Some stereotypes can be true on average – like that snakes or spiders are often dangerous. We often use stereotypes like this as a mental shortcut – such as treating these creatures with caution. But they can also cause a lot of harm when used to make incorrect assumptions about individual people.
Adults are important for pushing back against false stereotypes that girls don’t like STEM or aren’t as good at math or science as boys. These types of stereotypical messages make it harder to learn, remember information, or communicate about ideas. When you hear people say these sorts of things, watch out for potentially harmful stereotypes. The next section will include tips on how you can change the narrative.
This sort of thinking can lead beyond becoming aware of gender stereotypes to starting to believe it themselves.
The last section considers how educators can ensure their programs are inclusive for young girls as well as boys.
Young children tend to have strong in-group biases, especially when it comes to gender. This means most elementary schoolers feel very positively about their gender in-group. For example, you may notice some girls gravitate toward playing with other girls.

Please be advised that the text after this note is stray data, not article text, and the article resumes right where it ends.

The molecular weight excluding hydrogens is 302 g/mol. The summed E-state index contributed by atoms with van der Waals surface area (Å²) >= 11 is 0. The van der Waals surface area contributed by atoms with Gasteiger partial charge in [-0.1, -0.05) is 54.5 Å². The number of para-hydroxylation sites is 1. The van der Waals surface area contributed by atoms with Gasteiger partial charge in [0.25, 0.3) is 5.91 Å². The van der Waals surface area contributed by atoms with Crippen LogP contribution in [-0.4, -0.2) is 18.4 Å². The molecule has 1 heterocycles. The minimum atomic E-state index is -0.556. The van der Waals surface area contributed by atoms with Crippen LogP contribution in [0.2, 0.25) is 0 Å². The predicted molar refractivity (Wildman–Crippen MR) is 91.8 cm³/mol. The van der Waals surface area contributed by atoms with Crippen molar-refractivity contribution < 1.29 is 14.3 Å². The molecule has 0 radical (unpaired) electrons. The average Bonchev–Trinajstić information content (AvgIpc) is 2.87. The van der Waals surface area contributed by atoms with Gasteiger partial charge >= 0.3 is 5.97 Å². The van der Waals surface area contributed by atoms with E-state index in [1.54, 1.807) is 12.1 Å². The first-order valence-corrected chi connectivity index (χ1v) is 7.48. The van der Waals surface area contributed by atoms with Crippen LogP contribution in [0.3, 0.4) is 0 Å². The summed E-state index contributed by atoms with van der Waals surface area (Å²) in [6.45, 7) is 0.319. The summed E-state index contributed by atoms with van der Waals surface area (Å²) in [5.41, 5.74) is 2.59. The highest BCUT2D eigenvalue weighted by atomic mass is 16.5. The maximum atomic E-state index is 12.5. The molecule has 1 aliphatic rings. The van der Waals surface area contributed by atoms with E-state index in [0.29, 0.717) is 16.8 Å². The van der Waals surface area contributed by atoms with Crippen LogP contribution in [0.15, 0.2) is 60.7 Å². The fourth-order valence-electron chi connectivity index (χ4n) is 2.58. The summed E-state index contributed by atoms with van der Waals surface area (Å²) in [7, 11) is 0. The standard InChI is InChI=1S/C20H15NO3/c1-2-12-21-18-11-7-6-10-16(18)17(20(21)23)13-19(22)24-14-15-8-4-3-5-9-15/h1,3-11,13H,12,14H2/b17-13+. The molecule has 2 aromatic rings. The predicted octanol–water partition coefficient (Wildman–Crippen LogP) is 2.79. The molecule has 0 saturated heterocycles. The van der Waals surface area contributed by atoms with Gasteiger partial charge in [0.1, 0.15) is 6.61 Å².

Over the course of later elementary and middle school, children become more aware of societal gender stereotypes. “Awareness” of stereotypes means that they realize that other people hold these beliefs. The awareness of gender stereotypes about STEM increases between elementary and middle school.
Children pick up on these stereotypes from parents, teachers, peers, books, and media (tv shows and movies). Here are common ways children may make inferences about typical gender stereotypes:
Did you know that merely being aware of these gender stereotypes can affect how well students do on STEM tasks! Many children (but not all) may not only be “aware” of but also “endorse” gender stereotypes, which means that they personally believe the stereotypes are true.
Stereotypes can create self-fulfilling prophecies. They can affect the way that children see themselves. If girls believe in the stereotypes that they will not enjoy or be good at STEM, then they are unlikely to participate in these activities, missing out on chances to improve their skills and discover how much they actually do like STEM.
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The Lyda Hill Foundation & the Geena Davis Institute on Gender in Media. (2018). Portray her: Representations of women STEM characters in media. https://seejane.org/wp-content/uploads/portray-her-full-report.pdf
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Wang, M. M., Cardarelli, A., Leslie, S. J., & Rhodes, M. (2022). How children’s media and teachers communicate exclusive and essentialist views of science and scientists. Developmental Psychology. Advance online publication.